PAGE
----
- IDE and SCSI devices can now report their rotation rate.
- Support for TPM emulators.
- Command info numa can now provide information on hot-plugged memory.
You can read the full Qemu 2.11.1’s change log from here.
Libvirt has been updated to version 4.0, libvirt storage drivers are now built as pluggable libraries which in theory should sim down installation requirements. You can read the full change log here.
This release of Ubuntu includes the latest stable version of Dpdk, this includes a large number of new features. You can read up more on these changes from Dpdk’s official release notes here.
Open vSwitch has been updated to 2.9 and includes some new features, most notable:
- Support for Dpdk 17.11.
- Now supports vHost IOMMU.
- Additional support for Linux kernel 4.13
- New documentation for ovsdb
A full list of the latest fixes and features can be found here.
As of this release the ntpd time service is being replaced by a new protocol called Chrony. This new service is released under the Gpl2 license and includes some rather neat new features, Chrony can handle more requests and gives the end user more control. If you’re interested in why this change was made, a comparison of functionality can be found here.
It should be noted that systemd-timesyncd is still included within the base system, Chrony is simply a package for more accurate and efficient syncing.
Chrony’s change log can be found here.
An updated version of cloud-init is available (18.2) Hurray! Notable new features include:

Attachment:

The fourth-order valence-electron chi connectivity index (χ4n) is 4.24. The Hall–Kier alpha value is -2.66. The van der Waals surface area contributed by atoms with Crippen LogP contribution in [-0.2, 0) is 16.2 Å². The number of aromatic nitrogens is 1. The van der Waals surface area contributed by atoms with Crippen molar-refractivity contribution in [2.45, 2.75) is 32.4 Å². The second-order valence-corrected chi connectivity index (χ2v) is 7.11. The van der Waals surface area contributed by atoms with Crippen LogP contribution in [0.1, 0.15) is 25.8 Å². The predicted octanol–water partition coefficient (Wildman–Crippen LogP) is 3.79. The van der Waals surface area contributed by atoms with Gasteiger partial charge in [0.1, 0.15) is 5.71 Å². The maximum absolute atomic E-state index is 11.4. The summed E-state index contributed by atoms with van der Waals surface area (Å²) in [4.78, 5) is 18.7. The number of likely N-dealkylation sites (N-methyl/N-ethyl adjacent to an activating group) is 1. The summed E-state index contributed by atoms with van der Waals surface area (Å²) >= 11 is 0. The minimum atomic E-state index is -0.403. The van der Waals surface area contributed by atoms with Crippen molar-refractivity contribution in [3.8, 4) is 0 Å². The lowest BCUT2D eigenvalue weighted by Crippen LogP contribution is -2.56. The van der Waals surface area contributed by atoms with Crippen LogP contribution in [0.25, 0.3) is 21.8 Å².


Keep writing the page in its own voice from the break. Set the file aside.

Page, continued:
- VMware support for 64Bit OVF data sources.
- Azure pre-provisioning improvements and speed optimisations.
- IBMCloud and HetznerCloud are now official data sources, OpenTelekom known by cloud-id.
- Command line tools status, analyse and clean have been added.
- cloud-config can now manage snaps and ubuntu advantage services.
- Puppet 4 is now supported
Once again you can see a more complete list of update notes here.
Curtin has been updated to version 18.1, some new features include:
- Experimental support for ifs and zpool file systems.
- Pollinate user agent support.
- You can now install remote filesystem images.
- A new sub command collect-logs can collect debug information.
A full list of Curtin changes can be found here.
Ubuntu’s Metal as a service has been updated to release 2.4b2, with some very notable new features:
- New audit logging system.
- Adds KVM pod support and allows the creation of machines with two or more storage pools.
- Added a UI for DNS management.
- NTP service has been migrated to the new Chrony takeover.
Some update notes can be found here.
Sssd is now supported and has been updated to version 1.16.x, as a result it’s secret service is now enabled. Previously disabled because of unmet requirements but a recent fix resolved this issue.